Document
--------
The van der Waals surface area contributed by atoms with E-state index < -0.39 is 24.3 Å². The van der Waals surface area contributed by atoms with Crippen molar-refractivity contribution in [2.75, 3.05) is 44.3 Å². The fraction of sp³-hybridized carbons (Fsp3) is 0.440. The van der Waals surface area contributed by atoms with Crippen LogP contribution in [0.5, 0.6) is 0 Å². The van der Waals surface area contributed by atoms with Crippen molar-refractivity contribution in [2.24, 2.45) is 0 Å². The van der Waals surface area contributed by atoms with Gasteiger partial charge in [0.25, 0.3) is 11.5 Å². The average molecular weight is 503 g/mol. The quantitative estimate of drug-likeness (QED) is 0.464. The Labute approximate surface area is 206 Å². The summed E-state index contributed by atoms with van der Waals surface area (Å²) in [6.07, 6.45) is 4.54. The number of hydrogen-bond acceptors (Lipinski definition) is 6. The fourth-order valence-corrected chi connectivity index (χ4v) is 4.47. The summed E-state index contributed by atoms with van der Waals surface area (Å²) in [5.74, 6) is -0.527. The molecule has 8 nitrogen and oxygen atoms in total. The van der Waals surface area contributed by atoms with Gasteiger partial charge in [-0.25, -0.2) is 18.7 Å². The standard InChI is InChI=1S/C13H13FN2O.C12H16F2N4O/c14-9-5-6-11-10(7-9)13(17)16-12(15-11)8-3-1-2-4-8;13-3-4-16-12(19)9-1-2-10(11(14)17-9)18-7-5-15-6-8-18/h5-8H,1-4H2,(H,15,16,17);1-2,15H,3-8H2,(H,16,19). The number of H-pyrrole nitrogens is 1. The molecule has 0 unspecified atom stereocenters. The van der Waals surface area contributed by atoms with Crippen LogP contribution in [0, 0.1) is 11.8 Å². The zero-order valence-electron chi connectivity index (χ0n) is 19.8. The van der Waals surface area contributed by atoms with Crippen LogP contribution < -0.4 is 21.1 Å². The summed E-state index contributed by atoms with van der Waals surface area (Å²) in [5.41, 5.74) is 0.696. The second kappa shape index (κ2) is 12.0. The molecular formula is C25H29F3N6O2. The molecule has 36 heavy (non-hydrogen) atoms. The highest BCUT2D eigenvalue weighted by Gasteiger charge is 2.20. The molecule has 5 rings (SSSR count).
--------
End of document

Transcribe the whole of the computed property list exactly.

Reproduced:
The van der Waals surface area contributed by atoms with E-state index < -0.39 is 24.3 Å². The van der Waals surface area contributed by atoms with Crippen molar-refractivity contribution in [2.75, 3.05) is 44.3 Å². The fraction of sp³-hybridized carbons (Fsp3) is 0.440. The van der Waals surface area contributed by atoms with Crippen LogP contribution in [0.5, 0.6) is 0 Å². The van der Waals surface area contributed by atoms with Crippen molar-refractivity contribution in [2.24, 2.45) is 0 Å². The van der Waals surface area contributed by atoms with Gasteiger partial charge in [0.25, 0.3) is 11.5 Å². The average molecular weight is 503 g/mol. The quantitative estimate of drug-likeness (QED) is 0.464. The Labute approximate surface area is 206 Å². The summed E-state index contributed by atoms with van der Waals surface area (Å²) in [6.07, 6.45) is 4.54. The number of hydrogen-bond acceptors (Lipinski definition) is 6. The fourth-order valence-corrected chi connectivity index (χ4v) is 4.47. The summed E-state index contributed by atoms with van der Waals surface area (Å²) in [5.74, 6) is -0.527. The molecule has 8 nitrogen and oxygen atoms in total. The van der Waals surface area contributed by atoms with Gasteiger partial charge in [-0.25, -0.2) is 18.7 Å². The standard InChI is InChI=1S/C13H13FN2O.C12H16F2N4O/c14-9-5-6-11-10(7-9)13(17)16-12(15-11)8-3-1-2-4-8;13-3-4-16-12(19)9-1-2-10(11(14)17-9)18-7-5-15-6-8-18/h5-8H,1-4H2,(H,15,16,17);1-2,15H,3-8H2,(H,16,19). The number of H-pyrrole nitrogens is 1. The molecule has 0 unspecified atom stereocenters. The van der Waals surface area contributed by atoms with Crippen LogP contribution in [0, 0.1) is 11.8 Å². The zero-order valence-electron chi connectivity index (χ0n) is 19.8. The van der Waals surface area contributed by atoms with Crippen LogP contribution < -0.4 is 21.1 Å². The summed E-state index contributed by atoms with van der Waals surface area (Å²) in [5.41, 5.74) is 0.696. The second kappa shape index (κ2) is 12.0. The molecular formula is C25H29F3N6O2. The molecule has 36 heavy (non-hydrogen) atoms. The highest BCUT2D eigenvalue weighted by Gasteiger charge is 2.20. The molecule has 5 rings (SSSR count).